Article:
The 143rd running of the Kentucky Derby was only my second experience at a horse race, preceded only by the Kentucky Oaks the day before. Nothing anyone could have told me would have prepared me for what was about to come when I woke up way too early to get into “Derby attire.” It was finally race day and it was time to make the drive up to Louisville for the most exciting two minutes in sports.
Simply walking into Churchill Downs on Derby Day can give you a glimpse into the storied past. The “Derby attire” that I mentioned, yeah, that entails a lot of old-timey style with a few modern touches thrown in. Hats are everywhere, on men and women alike. Bowties with matching pocket squares are a staple. The whole scene is painted in bright colors on ties, on hats, on dresses, on jackets, on shirts, on pants, and on shoes. In what seemed to be true Derby style, nearly everyone in sight was gripping a julep, a cigar, or a wagering ticket, if not all three. All this, at about 9:30 AM, mind you. Never have I seen a crowd so rowdy this early in the morning.
With that being said, the rowdiness was contagious. As soon as you walk through the gates there is a program booth, begging you to jump right in and throw some money down on the first race, just to see how your day is going to go. Just past that you get to walk past tents and booths filled with mint juleps (and various other alcoholic beverages), cigars, and memorabilia. Once you’ve made your way past all that, you finally see the first wagering windows, with hundreds of people in line, all vying to place their bets on either race one or race twelve. I got to be right in the middle of them all, placing bets for a friend and sometimes for myself. It was a completely new experience for me, having never gambled on something like this or anything for that matter. During the races, you get the rollercoaster of excitement and then (usually) the inevitable disappointment when that long shot you bet on falls behind in the final stretch. But it’s all okay because the long shot that didn’t fall behind yesterday is funding your betting for the day, and you’re in the same boat as everybody else there. A wash is a win at the Derby.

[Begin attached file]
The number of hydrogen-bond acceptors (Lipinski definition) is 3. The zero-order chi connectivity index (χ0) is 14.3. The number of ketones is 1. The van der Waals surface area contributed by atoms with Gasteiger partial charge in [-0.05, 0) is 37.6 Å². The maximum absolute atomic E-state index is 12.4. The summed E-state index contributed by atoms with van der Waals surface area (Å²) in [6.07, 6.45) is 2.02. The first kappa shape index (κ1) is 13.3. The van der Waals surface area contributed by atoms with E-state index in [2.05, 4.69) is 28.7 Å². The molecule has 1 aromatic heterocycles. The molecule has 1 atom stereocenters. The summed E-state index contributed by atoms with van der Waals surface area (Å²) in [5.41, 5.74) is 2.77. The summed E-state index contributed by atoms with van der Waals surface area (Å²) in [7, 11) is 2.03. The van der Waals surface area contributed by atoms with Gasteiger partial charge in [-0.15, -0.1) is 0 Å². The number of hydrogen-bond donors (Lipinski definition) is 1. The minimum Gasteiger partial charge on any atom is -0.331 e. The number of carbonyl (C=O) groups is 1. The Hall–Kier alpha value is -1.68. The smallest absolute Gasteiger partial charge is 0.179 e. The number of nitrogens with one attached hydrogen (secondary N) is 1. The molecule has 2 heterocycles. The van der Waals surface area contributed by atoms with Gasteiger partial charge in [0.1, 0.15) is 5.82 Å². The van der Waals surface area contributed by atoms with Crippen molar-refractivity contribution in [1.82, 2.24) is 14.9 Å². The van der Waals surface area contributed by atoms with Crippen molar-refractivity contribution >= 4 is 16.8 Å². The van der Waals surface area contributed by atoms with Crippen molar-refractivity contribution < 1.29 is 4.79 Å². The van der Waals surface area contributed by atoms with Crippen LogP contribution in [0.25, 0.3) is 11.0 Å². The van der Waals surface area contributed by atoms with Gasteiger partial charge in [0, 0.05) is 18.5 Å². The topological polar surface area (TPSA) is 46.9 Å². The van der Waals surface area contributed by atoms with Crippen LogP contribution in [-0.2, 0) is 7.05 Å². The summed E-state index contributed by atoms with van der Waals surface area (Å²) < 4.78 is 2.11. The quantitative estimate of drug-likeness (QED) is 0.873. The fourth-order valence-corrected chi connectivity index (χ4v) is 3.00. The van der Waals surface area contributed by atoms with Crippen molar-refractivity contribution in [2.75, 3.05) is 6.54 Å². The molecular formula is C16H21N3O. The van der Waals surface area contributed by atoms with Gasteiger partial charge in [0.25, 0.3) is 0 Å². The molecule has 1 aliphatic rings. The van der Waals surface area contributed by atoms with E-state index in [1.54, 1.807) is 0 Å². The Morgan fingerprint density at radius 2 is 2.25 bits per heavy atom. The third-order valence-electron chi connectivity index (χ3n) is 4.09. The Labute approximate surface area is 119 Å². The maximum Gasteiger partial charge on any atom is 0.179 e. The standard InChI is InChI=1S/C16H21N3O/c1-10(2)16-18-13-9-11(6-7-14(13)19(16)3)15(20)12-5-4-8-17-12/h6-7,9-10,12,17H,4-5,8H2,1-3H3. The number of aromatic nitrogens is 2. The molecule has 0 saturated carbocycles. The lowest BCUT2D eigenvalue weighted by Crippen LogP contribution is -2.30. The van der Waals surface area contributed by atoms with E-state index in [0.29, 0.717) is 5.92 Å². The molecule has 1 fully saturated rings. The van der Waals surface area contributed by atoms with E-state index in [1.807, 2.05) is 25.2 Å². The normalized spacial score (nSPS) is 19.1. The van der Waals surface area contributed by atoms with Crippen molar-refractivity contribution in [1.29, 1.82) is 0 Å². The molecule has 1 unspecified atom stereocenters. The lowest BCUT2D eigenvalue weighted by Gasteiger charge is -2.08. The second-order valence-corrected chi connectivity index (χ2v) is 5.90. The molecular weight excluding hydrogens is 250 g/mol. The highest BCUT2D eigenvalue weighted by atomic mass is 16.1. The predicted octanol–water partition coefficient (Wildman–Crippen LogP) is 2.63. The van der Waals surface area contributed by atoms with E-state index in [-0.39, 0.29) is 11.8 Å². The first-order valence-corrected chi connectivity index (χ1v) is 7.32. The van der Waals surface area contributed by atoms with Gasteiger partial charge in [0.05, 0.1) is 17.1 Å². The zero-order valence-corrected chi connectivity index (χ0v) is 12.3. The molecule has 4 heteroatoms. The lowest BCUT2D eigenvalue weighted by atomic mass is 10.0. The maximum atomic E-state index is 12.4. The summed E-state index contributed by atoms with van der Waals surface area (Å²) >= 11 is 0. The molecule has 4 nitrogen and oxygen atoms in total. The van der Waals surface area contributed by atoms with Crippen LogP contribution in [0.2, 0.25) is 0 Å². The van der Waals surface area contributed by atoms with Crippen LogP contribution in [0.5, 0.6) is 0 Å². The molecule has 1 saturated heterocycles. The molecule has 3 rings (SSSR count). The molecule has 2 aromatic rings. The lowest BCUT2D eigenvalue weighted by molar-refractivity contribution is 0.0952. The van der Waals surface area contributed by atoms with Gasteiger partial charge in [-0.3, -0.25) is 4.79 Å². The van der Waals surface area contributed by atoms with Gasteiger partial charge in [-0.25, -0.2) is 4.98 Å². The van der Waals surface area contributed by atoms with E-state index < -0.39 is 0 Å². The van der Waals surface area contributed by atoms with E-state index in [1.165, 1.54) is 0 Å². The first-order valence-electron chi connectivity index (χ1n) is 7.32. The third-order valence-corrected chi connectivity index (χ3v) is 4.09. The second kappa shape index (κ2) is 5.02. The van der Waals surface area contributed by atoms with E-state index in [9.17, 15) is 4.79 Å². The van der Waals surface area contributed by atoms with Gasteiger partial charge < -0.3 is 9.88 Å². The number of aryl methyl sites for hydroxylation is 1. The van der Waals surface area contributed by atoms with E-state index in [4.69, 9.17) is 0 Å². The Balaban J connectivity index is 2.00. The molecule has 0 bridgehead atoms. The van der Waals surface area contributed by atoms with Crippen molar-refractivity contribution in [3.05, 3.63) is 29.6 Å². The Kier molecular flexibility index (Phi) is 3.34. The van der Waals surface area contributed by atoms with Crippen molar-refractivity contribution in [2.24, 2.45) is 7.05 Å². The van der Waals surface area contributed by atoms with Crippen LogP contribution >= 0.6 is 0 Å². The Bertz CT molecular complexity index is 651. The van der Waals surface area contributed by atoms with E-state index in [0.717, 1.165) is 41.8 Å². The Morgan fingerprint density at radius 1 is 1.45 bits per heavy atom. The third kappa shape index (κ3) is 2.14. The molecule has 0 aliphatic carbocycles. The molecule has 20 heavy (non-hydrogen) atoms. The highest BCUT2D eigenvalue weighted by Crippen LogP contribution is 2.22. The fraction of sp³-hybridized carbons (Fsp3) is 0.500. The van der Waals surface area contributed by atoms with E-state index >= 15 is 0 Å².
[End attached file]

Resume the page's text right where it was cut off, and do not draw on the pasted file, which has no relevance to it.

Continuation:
Fast forward from the first race to about 45 minutes before the Derby itself. Hours have gone by, many drinks have been consumed, many stogies have been smoked, and many bets have been placed. This is when you truly experience the Kentucky Derby. Coming out to my seat, I noticed a lot of people had gotten themselves one last drink or cigar before the race, as though that was the only right way to enjoy the race. The tension starts to build at this point. The enormous TV screen starts showing snippets of information on the horses, the trainers, and the jockeys. Finally, we were all asked to direct our attention to the University of Louisville marching band as they played. “My Old Kentucky Home.” I’ve always been fond of the song as a Kentucky native, but the state pride made it oh so much better at an event attended by people from across the nation and the globe. That, along with the national anthem only made the experience grow increasingly real until it was time to race. Finally, the one melody I haven’t mentioned yet, the iconic call to the post, capped off the musical delight before the race. Although you hear the call to the post 11 times before the Kentucky Derby, there is something magical about hearing it when the bugler is calling out 20 of the best horses in the world for the biggest horse race around. The jockeys then make their way around the track and into the stalls, and it’s on.
Right from the start, the excitement is at a high, and it only rises over the following two minutes. Everyone is standing on their seats, trying to get a glimpse of the future winners and losers of the Derby. There are cries of encouragement for nearly every number, 1-20, hoping for a little bit of a cash prize after a long day of betting. “Come on 10!” “Go 16, you got this!” “Hang in there baby, don’t give up!” “It’s a long race, keep it up!” Those sorts of exclamations continued through the entire race and ending with a humorous mix of cheering, gaping mouths, and quite a bit of cursing.
Just like how I started this article about my experience, there truly are no words that I can give you to describe just how incredible the most exciting two minutes in sports are in person. I can only tell you that there is no doubt I will be back and that I will encourage you to experience it for yourself with everything in me if asked. There truly is no other experience like it.
Always Dreaming may have won the Kentucky Derby, but in all honesty, anyone in attendance was a winner for sharing such an honored tradition. Do yourself a favor and make plans to attend the 144th running of the Kentucky Derby. Plan your visit here!
Relive the Derby as the smoke, mud, mint juleps and money flow while Always Dreaming’s dreams came true!